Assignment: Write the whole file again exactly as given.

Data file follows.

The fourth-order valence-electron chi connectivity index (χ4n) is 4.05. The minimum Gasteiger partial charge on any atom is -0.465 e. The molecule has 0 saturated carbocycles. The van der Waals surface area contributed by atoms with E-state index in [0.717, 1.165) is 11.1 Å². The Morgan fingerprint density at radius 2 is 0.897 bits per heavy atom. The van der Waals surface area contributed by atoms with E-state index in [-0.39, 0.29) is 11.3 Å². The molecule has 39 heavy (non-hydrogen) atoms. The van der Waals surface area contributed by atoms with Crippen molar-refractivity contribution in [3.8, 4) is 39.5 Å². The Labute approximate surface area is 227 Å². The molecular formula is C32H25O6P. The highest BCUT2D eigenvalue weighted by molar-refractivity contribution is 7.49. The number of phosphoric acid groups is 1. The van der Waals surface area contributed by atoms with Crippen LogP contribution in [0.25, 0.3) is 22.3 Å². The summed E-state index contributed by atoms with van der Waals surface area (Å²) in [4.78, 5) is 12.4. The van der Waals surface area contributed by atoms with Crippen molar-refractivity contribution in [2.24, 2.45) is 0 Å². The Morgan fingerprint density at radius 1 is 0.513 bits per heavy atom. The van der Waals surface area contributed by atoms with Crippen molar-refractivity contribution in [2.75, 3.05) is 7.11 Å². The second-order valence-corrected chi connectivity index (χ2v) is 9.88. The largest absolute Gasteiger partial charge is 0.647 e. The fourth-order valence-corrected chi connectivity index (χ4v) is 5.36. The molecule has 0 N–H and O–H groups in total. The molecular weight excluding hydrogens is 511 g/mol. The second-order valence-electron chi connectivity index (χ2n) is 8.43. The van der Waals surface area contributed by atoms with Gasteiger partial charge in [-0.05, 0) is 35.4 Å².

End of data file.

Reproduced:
The fourth-order valence-electron chi connectivity index (χ4n) is 4.05. The minimum Gasteiger partial charge on any atom is -0.465 e. The molecule has 0 saturated carbocycles. The van der Waals surface area contributed by atoms with E-state index in [0.717, 1.165) is 11.1 Å². The Morgan fingerprint density at radius 2 is 0.897 bits per heavy atom. The van der Waals surface area contributed by atoms with E-state index in [-0.39, 0.29) is 11.3 Å². The molecule has 39 heavy (non-hydrogen) atoms. The van der Waals surface area contributed by atoms with Crippen molar-refractivity contribution in [3.8, 4) is 39.5 Å². The Labute approximate surface area is 227 Å². The molecular formula is C32H25O6P. The highest BCUT2D eigenvalue weighted by molar-refractivity contribution is 7.49. The number of phosphoric acid groups is 1. The van der Waals surface area contributed by atoms with Crippen LogP contribution in [0.25, 0.3) is 22.3 Å². The summed E-state index contributed by atoms with van der Waals surface area (Å²) in [4.78, 5) is 12.4. The van der Waals surface area contributed by atoms with Crippen molar-refractivity contribution in [2.24, 2.45) is 0 Å². The Morgan fingerprint density at radius 1 is 0.513 bits per heavy atom. The van der Waals surface area contributed by atoms with Crippen molar-refractivity contribution in [2.75, 3.05) is 7.11 Å². The second-order valence-corrected chi connectivity index (χ2v) is 9.88. The largest absolute Gasteiger partial charge is 0.647 e. The fourth-order valence-corrected chi connectivity index (χ4v) is 5.36. The molecule has 0 N–H and O–H groups in total. The molecular weight excluding hydrogens is 511 g/mol. The second-order valence-electron chi connectivity index (χ2n) is 8.43. The van der Waals surface area contributed by atoms with Gasteiger partial charge in [-0.05, 0) is 35.4 Å².